In a 2006 study, Richard Michaud, Robert Michaud, and Katharine Pulvermacher of New Frontier Advisors demonstrated that gold was part of the optimal portfolio for investors at all levels of risk preference tolerances—not just for a balanced investor. Adjusting for uncertainty and seeking the most robust solution, Michaud et al. found that for risk-level tolerances consistent with a balanced investor (around 10% risk), the optimal allocation to gold was found to be above 10% in the base-case scenario using multiple asset classes and historical market data.
Figure 16 is from the Michaud et al. study. It shows the optimal portfolio weight in gold and the maximum (upper) and minimum (lower) allocations at different levels of target portfolio risk.
But, has gold boosted risk-adjusted returns for a more typical portfolio? What has the optimal allocation to gold been for a typical portfolio?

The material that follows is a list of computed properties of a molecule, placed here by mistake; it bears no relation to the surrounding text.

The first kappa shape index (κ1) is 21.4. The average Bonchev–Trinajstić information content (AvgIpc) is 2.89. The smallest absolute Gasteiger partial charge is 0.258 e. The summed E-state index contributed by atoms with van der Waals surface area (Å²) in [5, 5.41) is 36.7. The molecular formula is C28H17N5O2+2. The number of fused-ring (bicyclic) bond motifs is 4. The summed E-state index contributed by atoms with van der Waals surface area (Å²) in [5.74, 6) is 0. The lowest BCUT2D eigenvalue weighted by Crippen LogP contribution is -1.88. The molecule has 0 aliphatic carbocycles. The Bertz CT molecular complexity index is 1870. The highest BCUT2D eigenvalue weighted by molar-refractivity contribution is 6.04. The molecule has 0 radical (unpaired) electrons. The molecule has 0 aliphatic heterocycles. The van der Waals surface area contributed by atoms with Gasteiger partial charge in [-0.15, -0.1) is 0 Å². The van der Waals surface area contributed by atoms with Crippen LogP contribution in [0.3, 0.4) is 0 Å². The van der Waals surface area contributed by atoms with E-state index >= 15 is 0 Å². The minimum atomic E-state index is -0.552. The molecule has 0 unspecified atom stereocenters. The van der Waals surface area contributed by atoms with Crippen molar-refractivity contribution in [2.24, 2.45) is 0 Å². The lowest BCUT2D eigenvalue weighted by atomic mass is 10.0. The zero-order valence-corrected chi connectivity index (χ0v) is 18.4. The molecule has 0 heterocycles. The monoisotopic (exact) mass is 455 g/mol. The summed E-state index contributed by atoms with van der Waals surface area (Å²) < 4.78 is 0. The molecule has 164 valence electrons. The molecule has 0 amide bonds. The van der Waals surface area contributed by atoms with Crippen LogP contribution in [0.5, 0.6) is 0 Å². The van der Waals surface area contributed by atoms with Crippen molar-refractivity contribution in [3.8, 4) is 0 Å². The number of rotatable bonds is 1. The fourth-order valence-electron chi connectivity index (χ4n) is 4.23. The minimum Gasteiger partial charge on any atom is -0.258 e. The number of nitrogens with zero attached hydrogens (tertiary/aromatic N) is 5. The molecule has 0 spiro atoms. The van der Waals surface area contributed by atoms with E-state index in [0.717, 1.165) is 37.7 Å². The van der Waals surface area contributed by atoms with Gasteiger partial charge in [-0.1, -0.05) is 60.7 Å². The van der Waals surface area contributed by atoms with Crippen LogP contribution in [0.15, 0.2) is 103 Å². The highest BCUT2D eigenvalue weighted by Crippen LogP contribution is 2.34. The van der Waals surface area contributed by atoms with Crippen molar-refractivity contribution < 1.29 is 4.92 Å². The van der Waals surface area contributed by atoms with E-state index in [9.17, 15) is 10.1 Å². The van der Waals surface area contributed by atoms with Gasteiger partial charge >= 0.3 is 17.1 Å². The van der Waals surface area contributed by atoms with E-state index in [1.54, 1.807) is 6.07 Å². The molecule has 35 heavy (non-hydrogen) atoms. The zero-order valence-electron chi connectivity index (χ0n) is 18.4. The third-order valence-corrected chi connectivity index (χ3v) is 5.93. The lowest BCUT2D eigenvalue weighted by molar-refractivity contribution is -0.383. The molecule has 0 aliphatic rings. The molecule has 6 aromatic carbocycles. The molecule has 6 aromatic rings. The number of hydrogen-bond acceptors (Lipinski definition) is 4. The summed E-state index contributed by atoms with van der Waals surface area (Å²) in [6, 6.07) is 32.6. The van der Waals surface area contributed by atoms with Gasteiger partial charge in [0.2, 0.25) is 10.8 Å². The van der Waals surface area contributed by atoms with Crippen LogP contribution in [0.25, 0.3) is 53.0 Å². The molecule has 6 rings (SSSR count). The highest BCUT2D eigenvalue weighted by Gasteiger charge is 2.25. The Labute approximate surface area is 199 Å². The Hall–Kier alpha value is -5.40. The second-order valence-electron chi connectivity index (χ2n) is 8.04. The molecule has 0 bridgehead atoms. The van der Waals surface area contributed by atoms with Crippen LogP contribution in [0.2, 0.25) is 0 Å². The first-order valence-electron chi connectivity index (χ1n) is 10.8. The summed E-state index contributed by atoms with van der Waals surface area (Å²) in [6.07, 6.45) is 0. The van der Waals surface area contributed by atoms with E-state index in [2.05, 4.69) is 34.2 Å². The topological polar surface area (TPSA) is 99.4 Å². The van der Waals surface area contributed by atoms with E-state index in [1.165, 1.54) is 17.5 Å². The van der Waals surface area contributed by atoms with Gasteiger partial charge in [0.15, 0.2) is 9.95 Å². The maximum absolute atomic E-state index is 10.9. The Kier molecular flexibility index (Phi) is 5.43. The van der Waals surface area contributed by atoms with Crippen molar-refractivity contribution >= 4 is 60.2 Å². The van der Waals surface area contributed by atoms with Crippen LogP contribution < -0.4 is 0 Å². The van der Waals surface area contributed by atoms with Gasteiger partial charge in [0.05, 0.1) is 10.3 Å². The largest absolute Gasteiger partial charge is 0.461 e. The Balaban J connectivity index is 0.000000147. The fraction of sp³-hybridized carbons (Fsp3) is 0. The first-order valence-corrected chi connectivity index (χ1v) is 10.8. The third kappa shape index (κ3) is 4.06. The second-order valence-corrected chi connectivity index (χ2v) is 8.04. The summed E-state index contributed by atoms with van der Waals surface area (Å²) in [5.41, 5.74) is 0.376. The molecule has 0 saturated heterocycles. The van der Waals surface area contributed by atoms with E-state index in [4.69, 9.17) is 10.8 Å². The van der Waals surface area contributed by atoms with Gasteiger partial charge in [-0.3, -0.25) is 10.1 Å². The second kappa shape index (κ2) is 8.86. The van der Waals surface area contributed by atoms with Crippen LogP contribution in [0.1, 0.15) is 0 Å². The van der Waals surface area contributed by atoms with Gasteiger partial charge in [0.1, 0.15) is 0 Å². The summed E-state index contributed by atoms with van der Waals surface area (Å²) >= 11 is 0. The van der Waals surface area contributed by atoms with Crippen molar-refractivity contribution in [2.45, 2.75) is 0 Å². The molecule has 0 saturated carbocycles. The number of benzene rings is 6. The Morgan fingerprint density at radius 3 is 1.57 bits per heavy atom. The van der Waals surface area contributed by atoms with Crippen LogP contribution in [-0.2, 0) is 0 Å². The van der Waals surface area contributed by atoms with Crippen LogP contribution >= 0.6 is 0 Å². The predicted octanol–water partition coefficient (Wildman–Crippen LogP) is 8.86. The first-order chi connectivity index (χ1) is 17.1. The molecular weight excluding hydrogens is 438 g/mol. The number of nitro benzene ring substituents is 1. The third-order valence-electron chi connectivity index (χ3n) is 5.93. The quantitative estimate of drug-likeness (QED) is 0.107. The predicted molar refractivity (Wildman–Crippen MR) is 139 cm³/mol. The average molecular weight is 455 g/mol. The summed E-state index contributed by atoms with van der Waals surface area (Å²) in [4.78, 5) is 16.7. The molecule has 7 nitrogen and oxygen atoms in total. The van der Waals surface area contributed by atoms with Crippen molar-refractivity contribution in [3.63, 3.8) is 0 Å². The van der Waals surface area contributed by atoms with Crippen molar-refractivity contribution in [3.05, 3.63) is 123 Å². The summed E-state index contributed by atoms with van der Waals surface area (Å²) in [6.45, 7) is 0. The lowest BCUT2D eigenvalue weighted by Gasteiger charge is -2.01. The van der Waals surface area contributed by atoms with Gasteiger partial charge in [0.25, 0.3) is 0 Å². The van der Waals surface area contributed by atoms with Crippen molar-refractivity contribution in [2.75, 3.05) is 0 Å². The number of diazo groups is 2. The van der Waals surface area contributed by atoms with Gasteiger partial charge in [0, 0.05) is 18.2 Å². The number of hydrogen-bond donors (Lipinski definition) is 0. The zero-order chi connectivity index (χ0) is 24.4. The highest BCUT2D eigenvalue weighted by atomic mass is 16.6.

These are more important questions than finding the optimal allocation across a broad universe of asset classes that are more commonly held in large pension portfolios.
First, we define typical: The most common portfolio is one that contains a 60% allocation to equities and a 40% allocation to bonds, or what the literature might refer to as a traditional “balanced portfolio.”
As a test of gold’s possible diversifying power, we can use this typical portfolio and add an allocation to gold to determine whether we can increase risk-adjusted returns. We will represent stocks in the portfolio with the Vanguard Total Stock Market Index, and for bonds we will use the 10-year Treasury Total Return Index. (See Table 2.)
Figure 18 shows the risk-adjusted return ratio (Sharpe) as a function of the allocation to gold from 1973 to Dec. 31, 2015.
Note that all of the blue “dots” left of the vertical center line are portfolios that dominate a balanced portfolio in terms of risk-adjusted returns. In finance parlance, these portfolios are considered to lie on the “efficient frontier.” Table 2 shows a more complete breakdown, providing data points for various levels of allocation to gold and the resulting total portfolio risk/reward ratio. All portfolios with allocations to gold highlighted in green have been superior to a traditional balanced fund in terms of risk/reward ratio (0.74).